England Passports (1)
Passports as we know them today did not really exist before 1915.
By the outbreak of war in 1914, British passports were printed on paper and included a photograph of the holder. The price of a passport was still 6d but there were more details included about the holder. The development of the modern passport system really dates from the First World War when a number of states started issuing passports as a means of distinguishing their citizens from those that they considered to be foreign nationals.
The first modern United Kingdom passport was issued in 1915 when the British Nationality and Status Aliens Act 1914 came into force.
American Passports (2)
According to State Department historians, except for brief periods during wartime, passports were not generally required for travel abroad and few obstacles were presented by foreign states' passport requirements until after 1914. An executive order made on Dec. 15, 1915, required every person entering or leaving the United States to have a valid passport
Before 1862, Canadians, as British subjects, could travel freely to and from the United States without passports. To travel to Europe, however, a Canadian had to get a British passport at the Foreign Office in London. Those who were not British subjects by birth could still go to the United States with a certificate of naturalization, which was issued by local Canadian mayors mainly for voting in municipal elections.
During the American Civil War, however, authorities in the United States wanted more reliable certification from people living in Canada. In 1862, the Governor General, Viscount Monck, introduced a centralized system for issuing passports: for the next 50 years, a Canadian passport was really a "Letter of Request" signed by the Governor General.
When war broke out in 1939, the United States government announced that Canadians would need passports and visas to cross the border. At that time, about half a million Canadians travelled to the States each year without any documentation. Tensions rose at border crossings when American officials began searching Canadian travellers, culminating in a riot when a hearse was detained at the border. This led to the issuance of special wartime passports for Canadians travelling to the United States.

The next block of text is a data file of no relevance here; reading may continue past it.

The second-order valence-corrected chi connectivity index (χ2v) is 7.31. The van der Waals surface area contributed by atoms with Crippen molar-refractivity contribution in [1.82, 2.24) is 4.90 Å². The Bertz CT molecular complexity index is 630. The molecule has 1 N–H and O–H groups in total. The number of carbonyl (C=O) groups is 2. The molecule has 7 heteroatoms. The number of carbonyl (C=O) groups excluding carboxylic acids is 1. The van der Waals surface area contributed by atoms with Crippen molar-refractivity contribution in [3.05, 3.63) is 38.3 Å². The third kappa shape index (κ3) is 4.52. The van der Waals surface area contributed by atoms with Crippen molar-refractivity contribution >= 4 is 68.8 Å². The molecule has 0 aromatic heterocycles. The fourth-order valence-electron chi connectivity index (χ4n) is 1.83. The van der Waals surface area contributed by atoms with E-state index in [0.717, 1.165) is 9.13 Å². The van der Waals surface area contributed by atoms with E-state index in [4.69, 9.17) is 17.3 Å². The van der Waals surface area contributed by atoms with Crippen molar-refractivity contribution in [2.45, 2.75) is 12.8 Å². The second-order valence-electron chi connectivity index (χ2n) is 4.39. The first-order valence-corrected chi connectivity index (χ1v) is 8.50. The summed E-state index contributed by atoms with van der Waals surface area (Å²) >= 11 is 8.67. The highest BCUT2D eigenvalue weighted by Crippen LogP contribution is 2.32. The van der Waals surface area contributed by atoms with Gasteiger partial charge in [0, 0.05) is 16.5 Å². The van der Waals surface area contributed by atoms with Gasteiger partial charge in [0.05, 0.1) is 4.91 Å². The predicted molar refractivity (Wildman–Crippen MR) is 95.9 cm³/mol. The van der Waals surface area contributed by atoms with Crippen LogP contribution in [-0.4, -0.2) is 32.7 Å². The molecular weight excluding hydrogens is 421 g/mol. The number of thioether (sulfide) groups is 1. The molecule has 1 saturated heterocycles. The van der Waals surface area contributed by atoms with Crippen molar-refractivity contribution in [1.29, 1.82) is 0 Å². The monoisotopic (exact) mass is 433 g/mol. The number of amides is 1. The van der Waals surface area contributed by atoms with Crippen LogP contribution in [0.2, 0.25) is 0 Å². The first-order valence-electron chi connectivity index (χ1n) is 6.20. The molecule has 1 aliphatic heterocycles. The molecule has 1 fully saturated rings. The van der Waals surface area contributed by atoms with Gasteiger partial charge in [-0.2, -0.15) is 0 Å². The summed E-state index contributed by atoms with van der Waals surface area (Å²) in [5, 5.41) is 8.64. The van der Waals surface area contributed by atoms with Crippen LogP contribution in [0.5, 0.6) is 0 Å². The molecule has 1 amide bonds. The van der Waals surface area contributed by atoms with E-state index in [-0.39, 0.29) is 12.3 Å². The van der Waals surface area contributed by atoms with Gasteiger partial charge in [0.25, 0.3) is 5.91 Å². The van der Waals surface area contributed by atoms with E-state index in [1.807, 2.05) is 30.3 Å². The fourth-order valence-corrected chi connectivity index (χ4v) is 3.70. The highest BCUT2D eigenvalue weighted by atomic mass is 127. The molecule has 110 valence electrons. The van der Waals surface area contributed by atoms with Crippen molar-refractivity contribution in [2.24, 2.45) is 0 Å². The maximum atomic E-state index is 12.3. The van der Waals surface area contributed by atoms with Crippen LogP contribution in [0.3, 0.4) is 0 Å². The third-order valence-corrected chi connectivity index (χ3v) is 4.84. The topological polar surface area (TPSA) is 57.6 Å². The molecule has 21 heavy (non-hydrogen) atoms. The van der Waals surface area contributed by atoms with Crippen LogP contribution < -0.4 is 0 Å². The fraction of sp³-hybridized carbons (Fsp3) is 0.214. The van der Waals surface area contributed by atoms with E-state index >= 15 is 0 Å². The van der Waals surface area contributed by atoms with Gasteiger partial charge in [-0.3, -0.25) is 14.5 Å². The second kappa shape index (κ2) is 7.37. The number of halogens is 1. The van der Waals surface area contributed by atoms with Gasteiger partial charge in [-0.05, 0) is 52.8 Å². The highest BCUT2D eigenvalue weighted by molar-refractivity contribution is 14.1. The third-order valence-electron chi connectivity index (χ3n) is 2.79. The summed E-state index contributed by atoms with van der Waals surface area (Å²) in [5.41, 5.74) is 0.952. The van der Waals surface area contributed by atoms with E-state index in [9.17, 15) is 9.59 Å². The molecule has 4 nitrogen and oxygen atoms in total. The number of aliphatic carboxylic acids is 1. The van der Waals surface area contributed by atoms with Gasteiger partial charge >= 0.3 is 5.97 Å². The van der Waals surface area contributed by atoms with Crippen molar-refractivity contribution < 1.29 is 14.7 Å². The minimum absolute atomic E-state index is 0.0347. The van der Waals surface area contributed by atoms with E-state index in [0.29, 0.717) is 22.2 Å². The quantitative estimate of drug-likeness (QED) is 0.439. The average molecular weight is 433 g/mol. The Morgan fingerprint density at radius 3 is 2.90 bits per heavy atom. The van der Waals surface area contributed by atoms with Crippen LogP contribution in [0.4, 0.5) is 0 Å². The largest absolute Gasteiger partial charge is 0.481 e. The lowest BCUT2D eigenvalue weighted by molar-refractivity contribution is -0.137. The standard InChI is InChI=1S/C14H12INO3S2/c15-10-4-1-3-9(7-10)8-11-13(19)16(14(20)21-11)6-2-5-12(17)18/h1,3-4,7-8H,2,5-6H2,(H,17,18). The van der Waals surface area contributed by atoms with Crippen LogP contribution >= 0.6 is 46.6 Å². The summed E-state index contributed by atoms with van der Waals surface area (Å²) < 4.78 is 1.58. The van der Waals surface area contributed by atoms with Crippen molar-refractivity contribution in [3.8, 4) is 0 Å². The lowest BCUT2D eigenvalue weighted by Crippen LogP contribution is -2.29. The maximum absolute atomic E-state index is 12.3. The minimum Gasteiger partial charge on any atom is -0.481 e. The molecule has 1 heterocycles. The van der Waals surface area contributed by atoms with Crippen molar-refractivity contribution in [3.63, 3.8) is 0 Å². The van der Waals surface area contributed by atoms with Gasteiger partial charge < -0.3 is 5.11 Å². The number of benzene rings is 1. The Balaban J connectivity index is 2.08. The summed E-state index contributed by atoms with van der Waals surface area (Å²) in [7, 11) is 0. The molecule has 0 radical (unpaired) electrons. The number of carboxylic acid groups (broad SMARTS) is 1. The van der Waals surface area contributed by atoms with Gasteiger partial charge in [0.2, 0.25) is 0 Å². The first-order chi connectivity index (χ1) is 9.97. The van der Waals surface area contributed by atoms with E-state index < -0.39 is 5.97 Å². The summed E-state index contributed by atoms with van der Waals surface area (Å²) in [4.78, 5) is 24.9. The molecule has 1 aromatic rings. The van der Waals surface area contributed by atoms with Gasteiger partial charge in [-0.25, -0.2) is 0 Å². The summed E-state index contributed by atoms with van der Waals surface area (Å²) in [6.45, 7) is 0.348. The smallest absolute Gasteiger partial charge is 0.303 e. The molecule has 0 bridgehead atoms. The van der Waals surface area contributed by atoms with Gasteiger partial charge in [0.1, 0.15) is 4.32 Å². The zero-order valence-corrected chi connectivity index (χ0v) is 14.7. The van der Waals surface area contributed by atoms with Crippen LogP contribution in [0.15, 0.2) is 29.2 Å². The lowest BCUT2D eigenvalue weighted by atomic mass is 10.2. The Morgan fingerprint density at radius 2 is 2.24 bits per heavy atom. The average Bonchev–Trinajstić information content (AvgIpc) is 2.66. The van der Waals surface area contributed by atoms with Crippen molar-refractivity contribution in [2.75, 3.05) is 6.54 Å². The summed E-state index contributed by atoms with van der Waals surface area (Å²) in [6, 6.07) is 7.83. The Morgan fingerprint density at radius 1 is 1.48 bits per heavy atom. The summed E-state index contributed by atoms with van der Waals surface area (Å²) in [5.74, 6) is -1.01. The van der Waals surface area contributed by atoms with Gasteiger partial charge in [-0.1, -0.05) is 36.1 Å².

The words 'Australian Passport' replaced 'British Passport' on the cover of an Australian passport in 1949. In 1950, 30,000 Australian passports were issued. Fifty years later in 1999–2000, this number had risen to nearly 1,450,000. Their production accounted for 37 tonnes of paper, 95,500 metres of thread, 69,000 metres of gold foil and 1,100 litres of glue.
The passport system originated in France. In 1672 Louis XIV forbade his subjects to leave France or foreigners to enter France without passports. When translated from French “passport” or from Italian “passo”, the word means “a step, a chance to go through”.
In the Russian Empire, the year 1719 during the reign of Peter the Great is regarded as a beginning of the passport system. In European countries the main task of the passport system was to ensure peace and order, whereas in Russia apart from the above functions the passport served also as a means to oversee the control of tax payments, military service and other duties regulated by the state
The concept of passports goes back at least 600 years in western Europe. They're rooted in feudalism and based on control.
In the beginning, they were basically passes or licenses to travel, and only the upper crust could get them. The idea was that if you were a peasant or a serf, you were supposed to stay home.
That made it easier for governments to keep tabs on you, an idea that has persisted, in varying forms, since the Middle Ages.
In England, up into the 18th century, people were supposed to reside in their "native" parishes, the church districts where they'd been born. They could get temporary passes to take seasonal jobs, but they couldn't just up and move to London to look for work, lest they become beggars, vagabonds or criminals.
France and Russia had similar laws, and until the collapse of the Soviet Union, Soviet citizens needed internal passports just to travel around their own country.